Star chefs in Munich as ambassadors of enjoyment: When olives taste like tomatoes

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Written By Maya Cantina

Munich — If you want to sell, you have to be creative. Why would a customer choose hay milk from the supermarket shelf? Or do you skip the Italian olive oil and try the Spanish one? To achieve exactly that, the European Union has financially supported the Olive Oil from Spain initiative.

Part of the campaign includes press and influencer appointments with olive oil tastings and show cooking. In Munich, the initiative won chef Dominik Käppeler (showroom, one Michelin star) to complete its three-year global advertising tour. He came up with many ideas on this subject. And he openly admits: “I had little knowledge of olive oil before. In my kitchen it was always the supporting role, never the main character.”

But he took up the challenge and actually managed to prepare a three-course menu, with one type of olive oil accompanying each course. The spicy, hot Cornicabra oil underlines a yellowtail mackerel (hamachi) or, for dessert, the tomato picual oil underlines almonds, kumquats and sage.

Olive can do that: smells like tomato or unripe banana

How different the individual oils taste was demonstrated to the invited press representatives through an extensive olive oil tasting. It is interesting to discover olive oil with your nose and palate. This way you experience with all your senses that olive oil can actually smell and taste like a tomato or an unripe banana.

Which makes Dominik Käppeler’s implementation in his perfectly seasoned dishes all the more impressive. And even drinks can be refined with olive oil. The bartender Susan Ann MacKenzie from Munich was hired especially for this purpose. For example, she purified gin with olive oil and turned it into a yuzu cocktail. The AZ especially enjoyed the non-alcoholic cocktail with fermented strawberries and rhubarb. Thanks to the olive oil, it didn’t taste watery or too sour, but full and round. There are brochures and pamphlets. But no copywriter can create such an experience. This requires creative people and not flowery words.

Feeding hay milk is an agricultural world heritage site

ARGE Heumilch also sees much room for improvement in terms of the awareness of its products. Feeding dairy cows with hay year-round was recently officially declared an agricultural world cultural heritage. Also supported by the EU, the cross-border association is now on a promotional tour. The reason is clear to director Christiane Mösl: “Feeding cows with hay is species-specific and close to nature. Yet only three percent of all milk in Europe comes from pure hay feeding.”

Star chef Sigi Schelling (Werneckhof, one Michelin star) grew up on a hay milk farm that her family still runs. The subject is also close to her heart. That is why she was happy with ARGE Heumilch’s request to support her in her mission. She says: “I only cook with high-quality ingredients. That’s why I really enjoyed using the hay-milk cheese specialties in this menu, which reflect the high quality.” The chef even agreed that farmer Karl Neuhofer brought a complete haystack to the press event and piled it in the middle of her noble Werneckhof.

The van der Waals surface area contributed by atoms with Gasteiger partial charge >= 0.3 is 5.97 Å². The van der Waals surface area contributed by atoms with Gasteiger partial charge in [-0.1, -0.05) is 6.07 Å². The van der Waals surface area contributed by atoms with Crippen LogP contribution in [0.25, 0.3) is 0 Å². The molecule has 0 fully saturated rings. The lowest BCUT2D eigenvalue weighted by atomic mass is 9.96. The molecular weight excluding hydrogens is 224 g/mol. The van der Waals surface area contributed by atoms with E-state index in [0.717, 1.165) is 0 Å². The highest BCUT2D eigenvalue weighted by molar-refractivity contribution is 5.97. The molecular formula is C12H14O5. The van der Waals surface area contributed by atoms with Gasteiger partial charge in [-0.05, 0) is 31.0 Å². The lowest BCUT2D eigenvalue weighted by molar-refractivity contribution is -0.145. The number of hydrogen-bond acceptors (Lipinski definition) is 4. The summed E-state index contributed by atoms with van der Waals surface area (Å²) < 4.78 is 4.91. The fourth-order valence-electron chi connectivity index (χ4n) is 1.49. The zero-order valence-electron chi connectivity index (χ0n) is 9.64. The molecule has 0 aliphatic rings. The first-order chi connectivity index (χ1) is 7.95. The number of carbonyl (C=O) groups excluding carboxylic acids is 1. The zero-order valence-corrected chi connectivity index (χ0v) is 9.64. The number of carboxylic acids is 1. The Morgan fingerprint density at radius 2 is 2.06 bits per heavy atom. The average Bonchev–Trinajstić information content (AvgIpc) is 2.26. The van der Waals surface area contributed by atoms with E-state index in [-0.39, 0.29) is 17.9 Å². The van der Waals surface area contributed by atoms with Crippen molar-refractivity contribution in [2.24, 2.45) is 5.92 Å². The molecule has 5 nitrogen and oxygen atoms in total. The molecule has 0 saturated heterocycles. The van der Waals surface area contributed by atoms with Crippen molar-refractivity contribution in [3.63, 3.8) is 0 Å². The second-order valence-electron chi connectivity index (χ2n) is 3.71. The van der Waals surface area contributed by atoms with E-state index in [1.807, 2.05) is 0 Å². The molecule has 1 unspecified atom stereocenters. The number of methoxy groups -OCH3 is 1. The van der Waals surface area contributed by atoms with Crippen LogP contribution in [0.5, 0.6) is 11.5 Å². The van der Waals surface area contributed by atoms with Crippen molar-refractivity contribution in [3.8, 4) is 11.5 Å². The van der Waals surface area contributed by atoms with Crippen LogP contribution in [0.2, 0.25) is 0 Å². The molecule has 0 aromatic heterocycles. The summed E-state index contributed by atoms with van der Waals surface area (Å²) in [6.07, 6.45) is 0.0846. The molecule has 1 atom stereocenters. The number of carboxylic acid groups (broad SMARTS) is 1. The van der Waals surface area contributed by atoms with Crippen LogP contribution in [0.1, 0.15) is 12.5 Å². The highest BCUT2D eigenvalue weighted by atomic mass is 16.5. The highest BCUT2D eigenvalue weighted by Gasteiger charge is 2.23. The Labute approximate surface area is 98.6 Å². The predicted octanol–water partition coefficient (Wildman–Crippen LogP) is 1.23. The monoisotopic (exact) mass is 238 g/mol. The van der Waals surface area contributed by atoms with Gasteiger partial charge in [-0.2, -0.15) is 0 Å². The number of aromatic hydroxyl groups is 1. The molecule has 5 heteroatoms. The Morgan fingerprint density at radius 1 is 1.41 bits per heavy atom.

Farmer Karl Neuhofer: “For a while we thought we had missed progress”

But Neuhofer is a passionate farmer and wants to make his mission tangible for all the senses. His family has always stuck to hay milk. “Cows are real gourmets. Feeding hay used to be the most normal thing in the world. For a while we thought we had missed progress,” says Neuhofer. It turned out that hay milk is particularly suitable for cheese production compared to milk from silo feed.

Sigi Schelling dives into her element in the kitchen.
Sigi Schelling dives into her element in the kitchen.
© ARGE Heumilch/ Volker Debus
Sigi Schelling dives into her element in the kitchen.

by ARGE Heumilch/Volker Debus

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And because people are also gourmets just like cows, Sigi Schelling did everything she could to cook a six-course meal for her guests. The special thing: a special hay milk cheese or a hay milk product was used in each of the fine courses. For example, the langoustine with green asparagus was underlined with camembert cream and the lamb saddle was served with a crispy cheese bagel. It sounds simple, but in both cases it is a taste highlight that lasts long and is actually inspiring.

The dessert with hay milk products from Sigi Schelling alone will make you happy

Schelling served a fine dumpling with spinach and rock salt cheese in an ox essence. And the group of select connoisseurs, and especially the AZ, will remember their cream cheese bags with Langenegger village cheese and sage nut butter for a long time.

The cream cheese pockets with Langenegger village cheese and sage-nut butter.
The cream cheese pockets with Langenegger village cheese and sage-nut butter.
© ARGE Heumilch/ Volker Debus
The cream cheese pockets with Langenegger village cheese and sage-nut butter.

by ARGE Heumilch/Volker Debus

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A hay milk dessert that has a long shelf life.  It doesn't get better.
A hay milk dessert that has a long shelf life. It doesn’t get better.
© call
A hay milk dessert that has a long shelf life. It doesn’t get better.

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The dessert alone of strawberries, haymilk yoghurt ice cream with lightly gelled elderflower soup and buttermilk and a cottage cheese soufflé would have made many people happy. With the smell of hay in your nose it was a wonderful hay milking experience.

When it comes to taste, nothing beats honest, regional products.

www.oliveoilworldtour.de

www.haymilk.com



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